It tells us a lot about our culture that this the first question we ask when we meet a new acquaintance. In our Western context, work has become an end in itself, the place where we find our self-worth. Work, if pursued wrongly, has a tendency to dominate our identities in very unhealthy ways.
Work becomes a religion the moment that we turn to it to answer our ultimate questions and fulfill our deepest longings. Journalist Derek Thompson has called this religion “workism”:
What is workism? It is the belief that work is not only necessary to economic production, but also the centerpiece of one’s identity and life’s purpose; and the belief that any policy to promote human welfare must always encourage more work.
This is false religion, and false religion will destroy us. “Those who trust in idols, who say to images, ‘You are our gods,’” Isaiah reminds us, “will be turned back in utter shame” (Isaiah 42:17, NIV). When our work is our identity, as Keller says, “success goes to our head and failure goes to our heart.”
What’s the antidote to this false religion? An identity rooted in the finished work of Christ, not our own efforts. As Keller puts it: “You have to have a deep identity, a deep certainty of your worth, a sense of your value grounded in something not your performance, and not in your work. It’s got to be in Christ.”
Derek Thompson has argued that, for many Americans, work is a religion—“workism,” as he terms it. In what ways does our culture’s understanding of work end up looking like a religion?
Why is it so common to find our identities in our occupations? How would it change your approach to your work to recognize that your identity is secure in Christ?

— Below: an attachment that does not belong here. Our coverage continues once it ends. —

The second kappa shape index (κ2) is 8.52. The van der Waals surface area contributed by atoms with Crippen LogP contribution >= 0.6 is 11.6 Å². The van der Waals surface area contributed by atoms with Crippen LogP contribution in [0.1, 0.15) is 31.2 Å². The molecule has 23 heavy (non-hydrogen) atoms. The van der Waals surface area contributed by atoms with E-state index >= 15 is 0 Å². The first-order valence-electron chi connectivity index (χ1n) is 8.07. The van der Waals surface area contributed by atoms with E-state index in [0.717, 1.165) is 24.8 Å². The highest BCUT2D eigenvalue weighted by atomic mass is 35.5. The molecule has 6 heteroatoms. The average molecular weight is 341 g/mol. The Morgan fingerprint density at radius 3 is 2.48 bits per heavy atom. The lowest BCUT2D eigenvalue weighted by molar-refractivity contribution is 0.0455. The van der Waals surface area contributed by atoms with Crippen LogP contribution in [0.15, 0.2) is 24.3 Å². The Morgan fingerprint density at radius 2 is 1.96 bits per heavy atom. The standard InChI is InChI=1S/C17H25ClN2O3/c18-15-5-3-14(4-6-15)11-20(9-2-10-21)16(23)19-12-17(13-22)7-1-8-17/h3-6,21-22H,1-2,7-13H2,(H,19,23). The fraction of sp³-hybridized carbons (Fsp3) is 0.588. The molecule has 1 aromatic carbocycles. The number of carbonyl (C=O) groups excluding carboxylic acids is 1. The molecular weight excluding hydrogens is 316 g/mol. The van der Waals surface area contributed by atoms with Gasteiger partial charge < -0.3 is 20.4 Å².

It is common nowadays to remark that America’s professional landscape is growing increasingly polarized—the gap between “white collar jobs” and “blue collar jobs,” it is said, is widening. And according to Keller, even well-meaning Christians may tend to have a “sneering attitude” toward work that we may feel is below us. But, as he says, “unless someone cleans your house, you’re going to die.”
Martin Luther famously argued that God uses all work to care for his creation: he protects his creatures through the police force, for example, and feeds them through farmers and bakers. Even still, this is a tough sell in our culture, where there is enormous pressure on young people to go to college so that they can get “glamourous” or “important” jobs.
But the Gospel ought to readjust our thinking here by helping us to realize the intrinsic value of every kind of work. Let’s consider the example of Jesus:
If God came into the world, what would he be like? For the ancient Greeks, he might have been a philosopher-king. The ancient Romans might have looked for a just and noble statesman. But how does the God of the Hebrews come into the world? As a carpenter.
We often think of our work as something of a necessary evil, something we have to do, especially when we’re not passionate about it. Jesus’s ultimate mission on earth was not to work as a carpenter, but that’s what he did for most of his life. And not only that, he did it well. The church father Justin Martyr (100–165) grew up just up the road from Galilee. In his book Dialogue with Trypho, Justin writes that “Jesus was in the habit of working as a carpenter when among men, making plows and yokes.” It’s been said that these plows were still being used during Justin’s lifetime—some one hundred years after Jesus.
Think about all the jobs you’ve had in your work history. You probably enjoyed some and disliked others. Have you ever had a job that you felt was “below you”? Where did this attitude come from? How did it impact your work?
Justin Martyr’s account in Dialogue with Trypho suggests that plows and yokes made by Jesus were still being used one hundred years later. What does that tell us about Jesus’s approach to work? What does this say about how God sees work?